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California Adopts ABC Test for Classifying Workers as Employees

California Assembly Bill (AB) 5 (Ch. 19-296) codifies the California Supreme Court’s ruling in the Dynamex Case.[1]

Under California Assembly Bill 5 (AB 5), most workers are presumed to be an employee for purposes of the California Labor Code, the Unemployment Insurance Code, and for most wage orders of the Industrial Welfare Commission, unless a hiring entity satisfies a three-factor test, referred to as the ABC test.[2] 

Under the ABC test, all three of these conditions must be met in order to treat the worker as an independent contractor:

  • A: The worker is free from the control and direction of the hiring entity in connection with the performance of the work, both under the contract for the performance of the work and in fact (the Borello “control test”[3]);
  • B: The worker performs work that is outside the usual course of the hiring entity’s business; and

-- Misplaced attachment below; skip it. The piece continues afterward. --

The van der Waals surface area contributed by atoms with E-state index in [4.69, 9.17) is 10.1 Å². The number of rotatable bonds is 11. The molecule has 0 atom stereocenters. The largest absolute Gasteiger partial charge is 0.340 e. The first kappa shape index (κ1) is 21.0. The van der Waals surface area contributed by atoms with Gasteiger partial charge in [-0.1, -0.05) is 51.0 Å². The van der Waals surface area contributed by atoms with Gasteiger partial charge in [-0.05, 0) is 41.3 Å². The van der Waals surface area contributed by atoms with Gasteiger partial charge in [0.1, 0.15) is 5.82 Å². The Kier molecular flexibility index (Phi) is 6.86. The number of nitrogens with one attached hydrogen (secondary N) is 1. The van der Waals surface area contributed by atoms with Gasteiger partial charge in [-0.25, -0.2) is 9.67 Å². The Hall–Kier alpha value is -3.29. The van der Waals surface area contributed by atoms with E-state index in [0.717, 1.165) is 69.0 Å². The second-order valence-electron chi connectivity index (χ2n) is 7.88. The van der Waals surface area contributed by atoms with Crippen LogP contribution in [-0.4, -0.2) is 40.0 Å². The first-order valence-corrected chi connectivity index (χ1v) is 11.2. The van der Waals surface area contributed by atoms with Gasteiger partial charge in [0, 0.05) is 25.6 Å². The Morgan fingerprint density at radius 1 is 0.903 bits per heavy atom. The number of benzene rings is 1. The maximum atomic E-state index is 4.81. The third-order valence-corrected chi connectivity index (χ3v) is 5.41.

• C: The worker is customarily engaged in an independently established trade, occupation, or business of the same nature as the work performed.

If the ABC test cannot be successfully applied, California employers are required to treat the worker as an employee of the organization and ensure that the worker(s) receive at least the minimum wage, workers’ compensation, unemployment insurance (if applicable), paid sick leave, overtime, and paid family leave.


[1] Dynamex
Operations West, Inc. v. Superior Court (2018))

[2] Labor Code

[3] S.G. Borello
& Sons, Inc. v. Dept. of Ind. Rel. (1989) 48 Cal.3rd 342

Posted in: Employment Law, News

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